Millennials – aged 18-34 – recently surpassed Baby Boomers (aged 51-69) as the nation’s largest living generation, according to the Pew Research Center.
And this is a generational cohort that's supposedly seriously in love with technology and more than willing, reportedly, to let technology replace humans where boring and “repetitive” work is concerned – like driving trucks – so they can do other things, such as fiddle around with their smart phones, eat food, watch videos, etc.
[Could this be symptomatic of a very distracted generation? You be the judge.]
For example, take this recent survey compiled by software provider Conversica, which finds that more Americans are ready and willing to embrace artificial intelligence (AI), especially when it comes to making their professional lives easier and freeing them up to work on high-value tasks – and that goes doubly so for Millennials.
While the broad consensus among the 1,000 respondents to the company’s survey is that AI can be helpful in their work lives, the Millennial generation is much more enthusiastic about the prospect of getting access to “virtual helpers,” with 61% them saying they’d like help from a virtual assistant with some aspect of their job, as compared to 54% of Generation Y (35-44 years old), 53% of Generation X (45-54 years old), and 50% of Baby Boomers (55-64 years old).
“What we do see is a turning point in American perceptions around artificial intelligence and a growing understanding that AI can solve real business problems and help human workers be more productive and successful,” noted Alex Terry, Conversica’s CEO.
But is this really so?
Do humans – especially Millennials – really desire such a “technological takeover” in their lives?
More importantly where Millennials are concerned: are they more “traditional minded” than we think, for example desiring the freedom to operate their vehicles themselves like most of us “older folks” do?
Let’s go a step farther: are they also more “traditional-minded” in their broader work/life desires for things like home ownership, family, etc., than many believe? And could that actually help rucking in terms of its recruitment and retention efforts?
According to the 2017 Millennial Study recently released by the Bank of the West, Millennials imagine themselves untethered and without boundaries, yet their actions tell a very different story of stability.
If the bank’s survey of 1,010 Americans is accurate, like previous generations, Millennials want to achieve the classic “American Dream” of owning a home, paying off debt, and someday retiring from a fulfilling career.
"Millennials dream of living abroad, moving to a new city and switching careers, but in reality they are quite satisfied with stability," noted Paul Appleton, executive vice president of consumer payments and product at the Bank of the West.
"It's an interesting dichotomy that doesn't appear with Gen-Xers or [Baby] Boomers,” he added. “This generation [Millennials] is dreaming bigger and better, and while they are confident they'll fulfill their dreams, they need help figuring out how to fund them."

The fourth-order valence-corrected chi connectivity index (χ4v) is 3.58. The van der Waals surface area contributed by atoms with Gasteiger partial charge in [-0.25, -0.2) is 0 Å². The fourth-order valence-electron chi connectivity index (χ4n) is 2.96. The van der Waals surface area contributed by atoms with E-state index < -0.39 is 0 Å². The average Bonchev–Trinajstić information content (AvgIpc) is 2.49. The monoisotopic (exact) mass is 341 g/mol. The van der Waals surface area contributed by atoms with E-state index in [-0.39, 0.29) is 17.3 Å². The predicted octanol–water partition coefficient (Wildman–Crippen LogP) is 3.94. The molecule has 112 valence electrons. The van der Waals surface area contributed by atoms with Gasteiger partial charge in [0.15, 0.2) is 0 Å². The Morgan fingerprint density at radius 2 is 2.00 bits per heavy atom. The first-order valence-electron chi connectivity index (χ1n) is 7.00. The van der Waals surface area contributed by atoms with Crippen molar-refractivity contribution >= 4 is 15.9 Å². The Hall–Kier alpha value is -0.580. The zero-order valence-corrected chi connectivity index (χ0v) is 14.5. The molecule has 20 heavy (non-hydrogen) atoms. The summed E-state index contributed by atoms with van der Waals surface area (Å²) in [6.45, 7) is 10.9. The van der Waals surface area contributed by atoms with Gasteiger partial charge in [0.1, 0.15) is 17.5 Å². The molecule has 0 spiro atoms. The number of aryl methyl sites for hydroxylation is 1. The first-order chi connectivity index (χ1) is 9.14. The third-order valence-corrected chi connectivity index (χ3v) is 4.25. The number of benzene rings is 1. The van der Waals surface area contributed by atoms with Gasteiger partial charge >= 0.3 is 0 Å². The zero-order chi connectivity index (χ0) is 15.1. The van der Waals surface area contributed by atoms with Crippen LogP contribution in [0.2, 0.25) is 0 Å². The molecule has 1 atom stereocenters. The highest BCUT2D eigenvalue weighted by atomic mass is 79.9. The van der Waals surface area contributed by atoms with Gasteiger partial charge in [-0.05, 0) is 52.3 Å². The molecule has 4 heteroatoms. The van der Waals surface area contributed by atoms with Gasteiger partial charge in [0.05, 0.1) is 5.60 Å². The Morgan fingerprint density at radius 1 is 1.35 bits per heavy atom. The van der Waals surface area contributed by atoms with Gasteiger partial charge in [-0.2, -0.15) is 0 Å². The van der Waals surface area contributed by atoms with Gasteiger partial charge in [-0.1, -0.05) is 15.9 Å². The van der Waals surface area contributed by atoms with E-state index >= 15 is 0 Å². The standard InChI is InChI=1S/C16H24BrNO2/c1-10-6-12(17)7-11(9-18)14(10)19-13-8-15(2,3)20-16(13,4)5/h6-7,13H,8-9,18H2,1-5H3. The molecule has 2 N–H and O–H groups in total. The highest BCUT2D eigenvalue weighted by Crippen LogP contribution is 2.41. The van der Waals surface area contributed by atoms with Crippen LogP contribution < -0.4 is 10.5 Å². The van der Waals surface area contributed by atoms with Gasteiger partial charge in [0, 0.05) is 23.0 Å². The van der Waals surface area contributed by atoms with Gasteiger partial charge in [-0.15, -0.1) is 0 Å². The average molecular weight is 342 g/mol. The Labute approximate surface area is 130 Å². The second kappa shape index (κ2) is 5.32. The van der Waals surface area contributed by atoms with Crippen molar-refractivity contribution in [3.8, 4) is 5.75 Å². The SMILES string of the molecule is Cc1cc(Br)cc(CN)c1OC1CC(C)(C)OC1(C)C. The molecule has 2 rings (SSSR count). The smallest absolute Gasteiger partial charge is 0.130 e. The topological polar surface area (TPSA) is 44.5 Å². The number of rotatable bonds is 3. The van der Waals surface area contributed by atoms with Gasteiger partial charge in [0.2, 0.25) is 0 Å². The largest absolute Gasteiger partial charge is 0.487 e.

For example, more than six in 10 Millennials believe the American Dream is still alive today. In fact, they even agree with Gen Xers and Boomers, calling out being happy (70%), owning a home (60%), being debt-free (55%), and retiring comfortably (51%) as the top four ingredients of their American Dream.Yet for this “youngest working generation,” Appleton said there is a “big difference” between the lives they say they want and the lives they actually lead.
When considering where to call home, the overwhelming majority of Millennials (85%) say it's important to have the flexibility to move when they want. Most Millennials (67%) even say they would like to live abroad at some point in their lives, with nearly a third of this group can see themselves building a life in another country for the long haul. However, this perspective is very different from how they're actually living, Bank of the West found in its poll.
On average, they only envision themselves packing up and moving to a new city, state or country fewer than two more times in their lives, and most (68%) even say they would prefer to build a life in one community, rather than live and work in multiple geographies.
This is evidenced by some Millennials' decision to buy their homes (43%), which is a purchase that can make relocation more challenging. At odds with their reputation for being the renting generation, for those Millennials who are not yet home owners, three in four say they could be motivated to buy a house.
The misalignment between Millennials' dreams and actions is evident in their career paths as well. Nearly half (48%) agree that they would need to switch employers every few years to be paid what they feel they're worth. In practice, however, most Millennials (65%) are happy working for their current company, while 79% say they wouldn't quit their current jobs to pursue another career and 62% would not move cross-country without a new job offer in hand.
Millennials are also focused on building a family, according to the bank’s survey, which makes uprooting their lives at a moment's notice more challenging – and when asked whether they'd prefer a fulfilling family life or a fulfilling professional life, more than three-quarters (78%) of Millennials would put their family life first. If given the choice between moving closer or farther away from their families, eight in 10 would move closer.
Do all of those attributes translate into more recruitment and retention opportunities for trucking? That’s the million dollar question, isn’t it?